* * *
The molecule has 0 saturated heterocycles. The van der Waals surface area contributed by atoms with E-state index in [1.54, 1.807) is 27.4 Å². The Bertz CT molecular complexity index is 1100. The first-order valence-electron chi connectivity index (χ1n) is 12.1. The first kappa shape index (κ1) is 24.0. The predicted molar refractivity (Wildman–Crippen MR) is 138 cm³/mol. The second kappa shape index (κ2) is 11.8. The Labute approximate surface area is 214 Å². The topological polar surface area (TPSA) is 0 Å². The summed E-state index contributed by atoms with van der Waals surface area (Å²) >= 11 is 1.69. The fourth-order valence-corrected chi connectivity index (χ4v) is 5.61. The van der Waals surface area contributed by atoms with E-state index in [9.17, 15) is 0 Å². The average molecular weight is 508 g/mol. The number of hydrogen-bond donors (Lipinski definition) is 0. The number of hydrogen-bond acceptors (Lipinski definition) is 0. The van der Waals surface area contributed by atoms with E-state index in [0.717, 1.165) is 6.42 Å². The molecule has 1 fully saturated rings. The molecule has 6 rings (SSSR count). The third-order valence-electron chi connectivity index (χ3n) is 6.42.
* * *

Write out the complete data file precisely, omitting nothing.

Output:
The molecule has 0 saturated heterocycles. The van der Waals surface area contributed by atoms with E-state index in [1.54, 1.807) is 27.4 Å². The Bertz CT molecular complexity index is 1100. The first-order valence-electron chi connectivity index (χ1n) is 12.1. The first kappa shape index (κ1) is 24.0. The predicted molar refractivity (Wildman–Crippen MR) is 138 cm³/mol. The second kappa shape index (κ2) is 11.8. The Labute approximate surface area is 214 Å². The topological polar surface area (TPSA) is 0 Å². The summed E-state index contributed by atoms with van der Waals surface area (Å²) >= 11 is 1.69. The fourth-order valence-corrected chi connectivity index (χ4v) is 5.61. The van der Waals surface area contributed by atoms with E-state index in [9.17, 15) is 0 Å². The average molecular weight is 508 g/mol. The number of hydrogen-bond donors (Lipinski definition) is 0. The number of hydrogen-bond acceptors (Lipinski definition) is 0. The van der Waals surface area contributed by atoms with E-state index in [0.717, 1.165) is 6.42 Å². The molecule has 1 fully saturated rings. The molecule has 6 rings (SSSR count). The third-order valence-electron chi connectivity index (χ3n) is 6.42.